- Be specific. Effective copy is clear and specific. Avoid vague terms like “some people think”, or weak words that suggest rather than state outright
- Use metaphors. Metaphors are incredibly powerful tools for effective copy. Metaphors simplify complex concepts, add clarity to your message, and create emotion in your copy.
Choose metaphors that are most meaningful to your audience, using concepts that are familiar and evocative for them
- Add emotion. Metaphors are a great way to add emotion to your copy, but they aren’t the only way. Use emotional words to create copy that is more engaging and more memorable. Try to choose emotions that your reader will relate to, describing their challenges as “frustrating” or their opportunities as “inspiring”
Writing Effective Copy: Review Your Copy
After you’ve written the first draft, review your copy and evaluate your word choices to see where you can make it more effective. Some of the key things to review include:
Choose Powerful Verbs
Verbs are arguably the most powerful way to make your copy more evocative and effective. They create passion and emotion, and make your sentences shorter and more powerful. Review your copy and replace adverbs with stronger verbs.
For example, instead of “he walked slowly”, try “he dallied”, “he strolled”, “he ambled”, etc. Instead of “do you want a faster way?”, choose better verbs like “seeking a faster way?” or even stronger verbs like “searching for a faster way?” or “struggling to find a faster way?”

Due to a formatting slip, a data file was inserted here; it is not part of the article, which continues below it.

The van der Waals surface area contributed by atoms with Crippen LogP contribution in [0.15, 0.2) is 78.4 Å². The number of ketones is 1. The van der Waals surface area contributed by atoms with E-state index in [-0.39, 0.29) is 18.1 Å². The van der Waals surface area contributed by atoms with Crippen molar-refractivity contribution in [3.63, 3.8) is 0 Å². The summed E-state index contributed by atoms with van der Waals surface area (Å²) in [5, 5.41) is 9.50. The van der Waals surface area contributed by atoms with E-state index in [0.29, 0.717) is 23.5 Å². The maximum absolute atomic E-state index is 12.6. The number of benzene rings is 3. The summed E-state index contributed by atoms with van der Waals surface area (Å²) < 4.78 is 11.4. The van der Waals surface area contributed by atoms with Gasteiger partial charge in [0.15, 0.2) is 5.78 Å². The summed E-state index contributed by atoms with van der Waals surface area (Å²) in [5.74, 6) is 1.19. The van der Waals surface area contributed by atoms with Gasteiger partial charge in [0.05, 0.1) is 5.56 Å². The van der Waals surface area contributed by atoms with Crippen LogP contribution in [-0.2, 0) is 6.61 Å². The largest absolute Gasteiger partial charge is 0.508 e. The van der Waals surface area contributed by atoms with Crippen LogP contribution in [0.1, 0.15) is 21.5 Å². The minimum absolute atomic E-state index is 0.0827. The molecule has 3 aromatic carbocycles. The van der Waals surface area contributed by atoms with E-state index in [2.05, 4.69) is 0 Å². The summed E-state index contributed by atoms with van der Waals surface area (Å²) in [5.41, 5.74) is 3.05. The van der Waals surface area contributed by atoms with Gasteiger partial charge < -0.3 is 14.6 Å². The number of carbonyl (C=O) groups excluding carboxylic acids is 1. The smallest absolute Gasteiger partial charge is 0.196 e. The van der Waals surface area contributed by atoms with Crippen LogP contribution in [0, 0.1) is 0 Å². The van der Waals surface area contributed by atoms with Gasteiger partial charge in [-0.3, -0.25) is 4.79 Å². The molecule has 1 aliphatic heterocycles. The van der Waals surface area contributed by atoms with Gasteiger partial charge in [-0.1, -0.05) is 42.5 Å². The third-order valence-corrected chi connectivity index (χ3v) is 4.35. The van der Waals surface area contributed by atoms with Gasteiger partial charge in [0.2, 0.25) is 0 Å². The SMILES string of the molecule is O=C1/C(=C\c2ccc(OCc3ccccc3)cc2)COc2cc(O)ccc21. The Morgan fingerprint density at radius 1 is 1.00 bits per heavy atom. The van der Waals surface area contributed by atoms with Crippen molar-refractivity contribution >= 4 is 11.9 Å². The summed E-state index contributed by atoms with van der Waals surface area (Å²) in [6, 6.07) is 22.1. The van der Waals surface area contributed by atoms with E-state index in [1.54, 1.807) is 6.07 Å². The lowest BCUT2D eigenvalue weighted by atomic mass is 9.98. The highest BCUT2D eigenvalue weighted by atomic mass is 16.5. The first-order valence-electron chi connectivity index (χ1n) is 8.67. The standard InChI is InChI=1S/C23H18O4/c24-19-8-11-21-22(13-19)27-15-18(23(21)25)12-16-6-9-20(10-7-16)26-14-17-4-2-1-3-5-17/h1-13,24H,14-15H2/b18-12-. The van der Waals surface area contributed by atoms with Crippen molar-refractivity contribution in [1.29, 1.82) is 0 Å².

Leverage Your Headlines
Studies show that five times more people read headlines than read the text beneath. Headlines need to be short and powerful, motivating the audience to actually read the text. Pose meaningful questions, promise added value, or inspire curiosity.
Short sentences are more effective. Strong word choices allow you to write shorter sentences. Long sentences that obfuscate your meaning, distract the reader, or dilute your message, should be reduced or eliminated.
For best practice on editing, it’s always best to refer to the master, William Strunk, who says that every word in a sentence should be meaningful:
“When a sentence is made stronger, it is usually made shorter. Thus, brevity is a by-product of vigor.”
Note to writers who are paid by the word: the need to edit for clarity and power can often severely reduce your word count. If you have a required word count or are getting paid by the word, it can be a challenge to rigorously edit for effectiveness, while still meeting your requirements.
If you want to add word count while keeping your copy tight and effective, consider adding more sections and subtopics that will add value and relevance for the reader, without weakening your overall message.
Writing effective copy means envisioning your reader, and then sharing your message in a way that communicates clearly and powerfully.
It connects with their emotion and motivations, without boring or distracting them. It is memorable, and sticks with them after they have read it. And it’s not difficult to do, provided you pay attention and follow these principles.